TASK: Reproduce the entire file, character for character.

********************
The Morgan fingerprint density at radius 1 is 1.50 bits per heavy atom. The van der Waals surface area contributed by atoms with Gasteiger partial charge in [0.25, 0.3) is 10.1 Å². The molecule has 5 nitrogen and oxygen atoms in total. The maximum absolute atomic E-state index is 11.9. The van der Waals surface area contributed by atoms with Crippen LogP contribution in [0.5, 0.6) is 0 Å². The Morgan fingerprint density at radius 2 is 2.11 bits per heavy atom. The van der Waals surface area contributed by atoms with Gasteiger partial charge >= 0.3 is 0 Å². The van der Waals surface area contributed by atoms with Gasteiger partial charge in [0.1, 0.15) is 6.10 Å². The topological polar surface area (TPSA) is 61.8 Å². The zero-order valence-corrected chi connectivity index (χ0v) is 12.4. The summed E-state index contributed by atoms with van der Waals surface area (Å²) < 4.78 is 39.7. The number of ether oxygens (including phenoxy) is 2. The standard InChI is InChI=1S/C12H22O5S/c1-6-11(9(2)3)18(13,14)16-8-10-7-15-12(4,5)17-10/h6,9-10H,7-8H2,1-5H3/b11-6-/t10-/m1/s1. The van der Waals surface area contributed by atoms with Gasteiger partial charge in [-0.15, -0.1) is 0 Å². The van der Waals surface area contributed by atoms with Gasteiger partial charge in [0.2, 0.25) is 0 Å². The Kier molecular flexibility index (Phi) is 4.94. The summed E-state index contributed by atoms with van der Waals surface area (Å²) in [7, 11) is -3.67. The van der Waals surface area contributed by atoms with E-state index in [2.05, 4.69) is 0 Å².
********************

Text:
The Morgan fingerprint density at radius 1 is 1.50 bits per heavy atom. The van der Waals surface area contributed by atoms with Gasteiger partial charge in [0.25, 0.3) is 10.1 Å². The molecule has 5 nitrogen and oxygen atoms in total. The maximum absolute atomic E-state index is 11.9. The van der Waals surface area contributed by atoms with Crippen LogP contribution in [0.5, 0.6) is 0 Å². The Morgan fingerprint density at radius 2 is 2.11 bits per heavy atom. The van der Waals surface area contributed by atoms with Gasteiger partial charge >= 0.3 is 0 Å². The van der Waals surface area contributed by atoms with Gasteiger partial charge in [0.1, 0.15) is 6.10 Å². The topological polar surface area (TPSA) is 61.8 Å². The zero-order valence-corrected chi connectivity index (χ0v) is 12.4. The summed E-state index contributed by atoms with van der Waals surface area (Å²) < 4.78 is 39.7. The number of ether oxygens (including phenoxy) is 2. The standard InChI is InChI=1S/C12H22O5S/c1-6-11(9(2)3)18(13,14)16-8-10-7-15-12(4,5)17-10/h6,9-10H,7-8H2,1-5H3/b11-6-/t10-/m1/s1. The van der Waals surface area contributed by atoms with Gasteiger partial charge in [-0.15, -0.1) is 0 Å². The van der Waals surface area contributed by atoms with Gasteiger partial charge in [0.2, 0.25) is 0 Å². The Kier molecular flexibility index (Phi) is 4.94. The summed E-state index contributed by atoms with van der Waals surface area (Å²) in [7, 11) is -3.67. The van der Waals surface area contributed by atoms with E-state index in [2.05, 4.69) is 0 Å².